The Health Benefits of Vitamin B12 (Cobalamin)

The Health Benefits of Vitamin B12 (Cobalamin)


Introduction & Biological Role

Let’s take a few minutes to talk about vitamin B12 also known as cobalamin. It’s an essential, water soluble vitamin. Like all B vitamins, vitamin B12 is utilized in the metabolism of carbohydrates, fats and proteins. It is important for maintaining healthy nerve cells and helps in the production of DNA and RNA. It also helps modulate red blood cell production and iron utilization as well as moderate homocysteine levels.

Vitamin B12 Supplement Options

Potential Benefits

Treatment of pernicious anemia

This is a type of anemia that occurs when your gastrointestinal tract does not make a specific enzyme that helps you absorb vitamin B12. Individuals with this disorder require supplementation to have normal levels of red blood cells.

Heart disease

Like vitamin B6 and vitamin B9, vitamin B12 also lowers homocysteine levels. Elevated homocysteine is associated with increased risk of coronary artery disease, heart attack and stroke. However, it is not well understood at this time whether supplementing vitamin b12 actually reduces the risk of any of these diseases.

Age related macular degeneration

May reduce risk, need more research.


Supplementation may boost energy levels

Male infertility

Preliminary studies suggest vitamin B12 supplements may improve sperm counts and sperm motility in men.

Potential benefits requiring more research

  • Shaky-leg syndrome.
  • Eczema (atopic dermatitis).
  • Alzheimer’s disease.
  • Canker sores.
  • Cervical cancer.
  • Breast cancer.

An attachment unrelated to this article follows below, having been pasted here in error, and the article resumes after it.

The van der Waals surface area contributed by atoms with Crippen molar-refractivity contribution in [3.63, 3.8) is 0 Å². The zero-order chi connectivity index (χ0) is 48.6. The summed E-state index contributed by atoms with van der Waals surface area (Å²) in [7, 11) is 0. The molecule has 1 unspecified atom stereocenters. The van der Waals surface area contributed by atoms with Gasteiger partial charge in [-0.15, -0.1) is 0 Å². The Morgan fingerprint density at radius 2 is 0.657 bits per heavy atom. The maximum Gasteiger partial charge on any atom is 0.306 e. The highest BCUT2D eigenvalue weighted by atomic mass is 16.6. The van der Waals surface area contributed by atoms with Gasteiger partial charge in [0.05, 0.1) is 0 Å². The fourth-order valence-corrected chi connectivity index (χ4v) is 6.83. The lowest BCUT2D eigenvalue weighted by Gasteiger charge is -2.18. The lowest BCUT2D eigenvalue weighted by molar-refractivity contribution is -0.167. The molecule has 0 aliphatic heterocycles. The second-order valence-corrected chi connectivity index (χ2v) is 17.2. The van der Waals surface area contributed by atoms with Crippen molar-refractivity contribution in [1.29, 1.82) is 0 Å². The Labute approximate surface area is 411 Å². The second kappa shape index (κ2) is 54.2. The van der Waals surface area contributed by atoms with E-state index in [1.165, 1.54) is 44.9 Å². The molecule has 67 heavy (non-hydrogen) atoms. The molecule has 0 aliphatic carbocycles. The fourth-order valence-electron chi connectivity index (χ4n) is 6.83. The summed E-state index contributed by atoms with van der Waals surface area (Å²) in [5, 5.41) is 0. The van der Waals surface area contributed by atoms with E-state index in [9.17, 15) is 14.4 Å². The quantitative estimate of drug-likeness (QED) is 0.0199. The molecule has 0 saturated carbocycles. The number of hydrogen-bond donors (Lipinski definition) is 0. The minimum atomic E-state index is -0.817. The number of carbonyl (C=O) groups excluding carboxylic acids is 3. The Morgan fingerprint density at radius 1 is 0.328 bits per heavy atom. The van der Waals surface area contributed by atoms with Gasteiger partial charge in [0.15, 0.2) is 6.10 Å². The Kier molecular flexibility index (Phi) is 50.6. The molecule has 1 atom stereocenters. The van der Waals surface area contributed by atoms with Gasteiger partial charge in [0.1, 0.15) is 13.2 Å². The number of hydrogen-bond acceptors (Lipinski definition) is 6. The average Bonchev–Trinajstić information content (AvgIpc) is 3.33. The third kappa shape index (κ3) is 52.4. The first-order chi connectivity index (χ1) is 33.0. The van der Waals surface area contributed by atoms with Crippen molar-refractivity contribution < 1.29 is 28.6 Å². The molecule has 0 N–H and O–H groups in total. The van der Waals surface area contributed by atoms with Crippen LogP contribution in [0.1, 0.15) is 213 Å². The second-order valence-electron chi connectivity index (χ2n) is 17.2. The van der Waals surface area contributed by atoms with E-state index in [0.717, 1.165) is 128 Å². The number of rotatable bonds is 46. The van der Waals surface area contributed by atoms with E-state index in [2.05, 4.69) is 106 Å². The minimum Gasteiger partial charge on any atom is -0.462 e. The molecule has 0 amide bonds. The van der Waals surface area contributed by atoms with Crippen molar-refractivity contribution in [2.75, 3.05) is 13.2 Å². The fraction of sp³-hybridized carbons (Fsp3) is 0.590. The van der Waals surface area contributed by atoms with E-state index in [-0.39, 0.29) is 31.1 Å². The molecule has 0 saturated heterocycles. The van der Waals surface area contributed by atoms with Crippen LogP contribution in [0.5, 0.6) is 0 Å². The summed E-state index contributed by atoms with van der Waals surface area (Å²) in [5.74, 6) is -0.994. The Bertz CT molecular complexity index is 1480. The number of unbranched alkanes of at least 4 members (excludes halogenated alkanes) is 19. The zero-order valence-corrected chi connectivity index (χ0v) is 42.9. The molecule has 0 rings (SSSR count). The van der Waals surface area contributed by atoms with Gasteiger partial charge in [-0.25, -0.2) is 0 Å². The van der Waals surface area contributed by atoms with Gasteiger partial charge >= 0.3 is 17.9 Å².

• Lung cancer.
  • Allergies.
  • Aging.
  • Chronic fatigue syndrome (CFS).
  • Preventing re-blockage of blood vessels after heart artery dilation (balloon angioplasty).
  • Fatigue or tiredness.
  • Diabetes.
  • Heart disease.
  • Lyme disease.
  • Immune system problems.
  • Memory problems.
  • Multiple sclerosis.
  • High cholesterol.
  • Psoriasis.

Safety & Toxicity Profile

Vitamin B12 is considered safe and non-toxic

Drug Interactions

There are a fair number of drug interactions with vitamin B12 and you should talk to your doctor if you are on prescription medications before you begin supplementing.

Recommended Daily Allowance from NIH

  • 19 years and older: 2.4 mcg (RDA)
  • Pregnant women: 2.6 mcg (RDA)
  • Breastfeeding women: 2.8 mcg (RDA)

Dietary Sources (Vitamin B12 is found only in animal foods)

  • Fish,
  • Shellfish,
  • Dairy products,
  • Organ meats -- particularly liver and kidney--
  • Eggs,
  • Beef, and
  • Pork.

Related Links (View All: Vitamins | Minerals | Supplements )

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